By Pete Kotz
By Michael Musto
By Michael Musto
By Capt. James Van Thach told to Jonathan Wei
By Kera Bolonik
By Michael Musto
By Nick Pinto
By Steve Weinstein
The sergeant did not honor Aleman's invitation to offer proof that he also wasn't wearing a listening device. "This was real panicky now," Aleman says. "I was nervous."
In the back seat of the sergeant's car, Aleman carefully outlined the reason for the tense standoff with prosecutors and the FBI.
"Listen, these guys came at me hard," he told the officers. But Aleman grew more wary when the sergeant started asking leading questions that Aleman felt would incriminate him. "I had this eerie feeling that there's something wrong with [the sergeant] and it was like the way he was questioning us," Aleman remembers. "He knew all the answers. Why you asking them again?"
But the sergeant pressed the officers about the Louima incident. "Did you guys see anything?" he asked.
"No," Aleman replied. "I didn't see anything crazy. I told you everything that I saw."
The next day Aleman got a call from a PBA lawyer who had been assigned to represent him, saying there was a problem. "You were followed last night," Aleman quotes the lawyer as saying. "Something about you went to Staten Island and you all met up and they're [the feds] thinking about hitting you with a conspiracy charge."
The information confirmed Aleman's suspicions. "I started thinking about it," he says. "We weren't followed because I had somebody following me. It had to be [the sergeant]. Had to be. Then I realized, this motherfucker's cooperating and he was wired."
Aleman says that when he suspected his home phone was bugged he tricked the eavesdroppers. "It's like a little thing you learn in law enforcement," he explains. "You talk about one person in a very nasty way and hope they bring it out the next time."
Aleman became more paranoid and those deadly "stupid thoughts" that haunt troubled cops with guns began to gnaw at him. One day he noticed that Rosario looked worried, and he asked his partner if everything was alright between them.
"Bro, I'll talk to you later," Rosario responded. "You're already stressed out. I don't need to compound it with the shit I'm gonna tell you." But Aleman argued that not knowing would hurt him more. "Tell me what's going on," he demanded.
According to Aleman, Rosario told him about another visit from the sergeant, who had showed up at Rosario's house in a leisure suit around 11 o'clock one morning. The sergeant told Rosario that he was " 'gooming' today," cop slang for partying on a day off.
"Frank looks outside, and it's the Department car," Aleman explains. " 'Gooming' on Department time? This guy would never ever do that." The sergeant eventually got down to asking Rosario key questions about his and Aleman's presence in the 70th precinct station house on August 9. Why didn't they tell federal investigators and police detectives in the beginning that they saw Louima being led around the station house with his pants around his ankles?
"You know what, though, we didn't do anything wrong," Aleman recalls telling his partner. "We omitted that part, but you know what, that's our fault. We'll correct that."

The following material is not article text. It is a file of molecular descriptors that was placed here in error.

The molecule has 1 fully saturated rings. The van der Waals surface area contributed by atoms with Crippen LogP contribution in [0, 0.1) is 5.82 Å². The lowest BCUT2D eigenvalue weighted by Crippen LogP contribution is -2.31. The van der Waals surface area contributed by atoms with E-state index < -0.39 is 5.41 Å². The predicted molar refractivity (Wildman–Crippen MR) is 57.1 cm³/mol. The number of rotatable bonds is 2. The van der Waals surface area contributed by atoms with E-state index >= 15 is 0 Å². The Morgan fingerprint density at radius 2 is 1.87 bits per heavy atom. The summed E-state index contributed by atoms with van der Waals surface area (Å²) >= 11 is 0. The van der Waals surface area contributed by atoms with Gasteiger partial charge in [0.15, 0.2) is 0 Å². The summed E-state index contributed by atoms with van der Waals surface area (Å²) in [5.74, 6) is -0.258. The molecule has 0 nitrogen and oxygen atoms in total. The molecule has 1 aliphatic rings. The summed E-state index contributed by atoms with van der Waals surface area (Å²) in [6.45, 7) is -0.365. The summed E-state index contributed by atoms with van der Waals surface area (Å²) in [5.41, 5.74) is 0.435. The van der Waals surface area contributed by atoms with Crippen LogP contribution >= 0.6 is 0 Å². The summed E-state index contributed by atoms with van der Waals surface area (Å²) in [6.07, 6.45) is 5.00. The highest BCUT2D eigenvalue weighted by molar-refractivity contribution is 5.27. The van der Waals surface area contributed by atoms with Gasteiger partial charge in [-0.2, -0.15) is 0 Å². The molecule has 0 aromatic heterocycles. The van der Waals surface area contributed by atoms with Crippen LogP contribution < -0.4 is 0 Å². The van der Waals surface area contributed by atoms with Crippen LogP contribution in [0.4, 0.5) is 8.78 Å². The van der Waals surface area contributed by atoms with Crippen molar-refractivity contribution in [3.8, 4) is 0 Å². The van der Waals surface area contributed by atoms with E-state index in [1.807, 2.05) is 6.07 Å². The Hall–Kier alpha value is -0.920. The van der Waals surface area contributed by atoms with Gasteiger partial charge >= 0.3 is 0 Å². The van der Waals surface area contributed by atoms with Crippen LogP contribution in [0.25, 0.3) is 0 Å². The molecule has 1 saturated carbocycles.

During the meeting, Rosario allegedly asked the sergeant to remove his jacket. "He won't take off his jacket," Aleman says. "So Frank is like, 'Listen, I gotta go.' "
The sergeant, according to the story Rosario told Aleman, began to absolve one top prosecutor of any sinister motives. "This guy came off like a dick, but he really is a nice guy," the sergeant said. "They just want to get to the bottom of it." If the sergeant was not working undercover for Internal Affairs or the FBI, he sure was nosy.
"This motherfucker," Aleman fumes. "He had nothing to do with anything. He wasn't even in the precinct when it happened." To Aleman, the sergeant was trying to become part of the investigation, but did not seem to know how to go about ingratiating himself with him or Rosario. "I remember that day we get called down to a hearing and he goes, 'Listen, don't include me in anything. I wasn't there. Don't bother me with anything.' "
Federal prosecutors were threatening to lock up Rolando Aleman and Francisco Rosario for withholding evidence. But by the time Aleman eventually agreed to give Internal Affairs more snippets of what really happened at the 70th Precinct station house, the feds were demanding that he talk directly to them.
"Everybody is saying, 'Yeah, yeah, just go with the feds,' " Aleman recalls. "I knew right there we was getting thrown to the wolves. I knew it right there that everybody was being nice but nobody was doing the right thing for us. . . . The [PBA] realized now we got problems. We got two good cops who might get arrested."
This time around, the PBA hired Edward Jenks, the lawyer who had represented one of the police officers snagged in the 73rd Precinct "Morgue Boys" scandal. "I felt a lot better because I have a guy who has dealt with the feds, corruption, police, and brutality," Aleman says.
Prior to meeting with prosecutors, Aleman says he told Jenks, "They're not gonna like what I say." Aleman was planning to stick to his basic story. "I'm gonna tell them about the pants [being] down. I'll tell them about the cell area, but I really think they think we know more than we do," he told Jenks. The lawyer, he insists, urged him to be truthful.
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